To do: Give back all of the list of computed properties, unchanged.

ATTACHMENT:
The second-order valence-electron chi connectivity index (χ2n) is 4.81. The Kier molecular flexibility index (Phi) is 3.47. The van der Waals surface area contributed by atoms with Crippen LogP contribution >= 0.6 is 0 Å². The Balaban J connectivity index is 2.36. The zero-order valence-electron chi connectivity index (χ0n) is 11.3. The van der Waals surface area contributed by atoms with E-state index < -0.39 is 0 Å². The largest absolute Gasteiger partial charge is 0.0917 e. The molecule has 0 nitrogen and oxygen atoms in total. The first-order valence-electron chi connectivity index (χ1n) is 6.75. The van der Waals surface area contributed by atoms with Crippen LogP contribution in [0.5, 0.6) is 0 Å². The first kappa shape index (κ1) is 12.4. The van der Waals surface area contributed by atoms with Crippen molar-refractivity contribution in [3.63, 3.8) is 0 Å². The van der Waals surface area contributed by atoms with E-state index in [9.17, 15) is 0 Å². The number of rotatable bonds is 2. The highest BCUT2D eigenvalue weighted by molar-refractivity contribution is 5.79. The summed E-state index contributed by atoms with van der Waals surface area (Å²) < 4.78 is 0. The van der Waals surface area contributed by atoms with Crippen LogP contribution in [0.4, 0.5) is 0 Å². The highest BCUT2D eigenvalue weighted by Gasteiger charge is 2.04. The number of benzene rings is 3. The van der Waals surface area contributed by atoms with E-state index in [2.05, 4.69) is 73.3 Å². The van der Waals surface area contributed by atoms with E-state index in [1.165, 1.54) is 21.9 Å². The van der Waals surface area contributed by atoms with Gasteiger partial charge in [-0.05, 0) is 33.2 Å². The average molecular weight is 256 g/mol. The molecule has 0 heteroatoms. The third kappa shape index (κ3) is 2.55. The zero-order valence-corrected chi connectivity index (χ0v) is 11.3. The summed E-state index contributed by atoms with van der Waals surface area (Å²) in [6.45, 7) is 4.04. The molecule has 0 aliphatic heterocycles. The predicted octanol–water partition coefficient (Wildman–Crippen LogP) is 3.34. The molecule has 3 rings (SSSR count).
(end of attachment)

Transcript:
The second-order valence-electron chi connectivity index (χ2n) is 4.81. The Kier molecular flexibility index (Phi) is 3.47. The van der Waals surface area contributed by atoms with Crippen LogP contribution >= 0.6 is 0 Å². The Balaban J connectivity index is 2.36. The zero-order valence-electron chi connectivity index (χ0n) is 11.3. The van der Waals surface area contributed by atoms with E-state index < -0.39 is 0 Å². The largest absolute Gasteiger partial charge is 0.0917 e. The molecule has 0 nitrogen and oxygen atoms in total. The first-order valence-electron chi connectivity index (χ1n) is 6.75. The van der Waals surface area contributed by atoms with Crippen LogP contribution in [0.5, 0.6) is 0 Å². The first kappa shape index (κ1) is 12.4. The van der Waals surface area contributed by atoms with Crippen molar-refractivity contribution in [3.63, 3.8) is 0 Å². The van der Waals surface area contributed by atoms with E-state index in [9.17, 15) is 0 Å². The number of rotatable bonds is 2. The highest BCUT2D eigenvalue weighted by molar-refractivity contribution is 5.79. The summed E-state index contributed by atoms with van der Waals surface area (Å²) < 4.78 is 0. The van der Waals surface area contributed by atoms with Crippen LogP contribution in [0.4, 0.5) is 0 Å². The highest BCUT2D eigenvalue weighted by Gasteiger charge is 2.04. The number of benzene rings is 3. The van der Waals surface area contributed by atoms with E-state index in [2.05, 4.69) is 73.3 Å². The van der Waals surface area contributed by atoms with E-state index in [1.165, 1.54) is 21.9 Å². The van der Waals surface area contributed by atoms with Gasteiger partial charge in [-0.05, 0) is 33.2 Å². The average molecular weight is 256 g/mol. The molecule has 0 heteroatoms. The third kappa shape index (κ3) is 2.55. The zero-order valence-corrected chi connectivity index (χ0v) is 11.3. The summed E-state index contributed by atoms with van der Waals surface area (Å²) in [6.45, 7) is 4.04. The molecule has 0 aliphatic heterocycles. The predicted octanol–water partition coefficient (Wildman–Crippen LogP) is 3.34. The molecule has 3 rings (SSSR count).